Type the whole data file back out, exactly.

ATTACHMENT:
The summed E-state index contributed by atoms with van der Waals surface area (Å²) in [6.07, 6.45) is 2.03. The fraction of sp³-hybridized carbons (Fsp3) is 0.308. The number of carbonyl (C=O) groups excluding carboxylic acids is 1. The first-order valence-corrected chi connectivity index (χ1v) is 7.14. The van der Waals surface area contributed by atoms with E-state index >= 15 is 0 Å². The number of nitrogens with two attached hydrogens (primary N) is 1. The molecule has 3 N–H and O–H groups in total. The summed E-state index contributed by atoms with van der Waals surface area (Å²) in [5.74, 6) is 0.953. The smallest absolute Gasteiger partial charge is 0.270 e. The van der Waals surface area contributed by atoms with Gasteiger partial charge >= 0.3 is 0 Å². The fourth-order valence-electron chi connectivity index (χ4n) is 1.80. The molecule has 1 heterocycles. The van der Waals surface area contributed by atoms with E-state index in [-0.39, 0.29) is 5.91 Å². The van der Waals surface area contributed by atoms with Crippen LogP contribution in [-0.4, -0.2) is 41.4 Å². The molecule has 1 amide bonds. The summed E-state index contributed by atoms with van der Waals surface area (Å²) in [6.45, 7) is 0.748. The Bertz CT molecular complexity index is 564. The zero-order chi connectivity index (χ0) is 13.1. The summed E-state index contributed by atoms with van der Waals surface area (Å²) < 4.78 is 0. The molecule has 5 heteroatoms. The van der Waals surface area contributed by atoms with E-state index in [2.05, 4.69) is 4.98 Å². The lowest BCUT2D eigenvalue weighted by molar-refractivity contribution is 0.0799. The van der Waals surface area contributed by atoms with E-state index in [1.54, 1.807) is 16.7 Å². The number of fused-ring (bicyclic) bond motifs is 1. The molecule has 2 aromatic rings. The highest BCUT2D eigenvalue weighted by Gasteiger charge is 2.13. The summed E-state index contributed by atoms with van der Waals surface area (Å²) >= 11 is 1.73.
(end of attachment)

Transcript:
The summed E-state index contributed by atoms with van der Waals surface area (Å²) in [6.07, 6.45) is 2.03. The fraction of sp³-hybridized carbons (Fsp3) is 0.308. The number of carbonyl (C=O) groups excluding carboxylic acids is 1. The first-order valence-corrected chi connectivity index (χ1v) is 7.14. The van der Waals surface area contributed by atoms with E-state index >= 15 is 0 Å². The number of nitrogens with two attached hydrogens (primary N) is 1. The molecule has 3 N–H and O–H groups in total. The summed E-state index contributed by atoms with van der Waals surface area (Å²) in [5.74, 6) is 0.953. The smallest absolute Gasteiger partial charge is 0.270 e. The van der Waals surface area contributed by atoms with Gasteiger partial charge >= 0.3 is 0 Å². The fourth-order valence-electron chi connectivity index (χ4n) is 1.80. The molecule has 1 heterocycles. The van der Waals surface area contributed by atoms with E-state index in [-0.39, 0.29) is 5.91 Å². The van der Waals surface area contributed by atoms with Crippen LogP contribution in [-0.4, -0.2) is 41.4 Å². The molecule has 1 amide bonds. The summed E-state index contributed by atoms with van der Waals surface area (Å²) in [6.45, 7) is 0.748. The Bertz CT molecular complexity index is 564. The zero-order chi connectivity index (χ0) is 13.1. The summed E-state index contributed by atoms with van der Waals surface area (Å²) < 4.78 is 0. The molecule has 5 heteroatoms. The van der Waals surface area contributed by atoms with E-state index in [2.05, 4.69) is 4.98 Å². The lowest BCUT2D eigenvalue weighted by molar-refractivity contribution is 0.0799. The van der Waals surface area contributed by atoms with E-state index in [1.54, 1.807) is 16.7 Å². The number of fused-ring (bicyclic) bond motifs is 1. The molecule has 2 aromatic rings. The highest BCUT2D eigenvalue weighted by Gasteiger charge is 2.13. The summed E-state index contributed by atoms with van der Waals surface area (Å²) >= 11 is 1.73.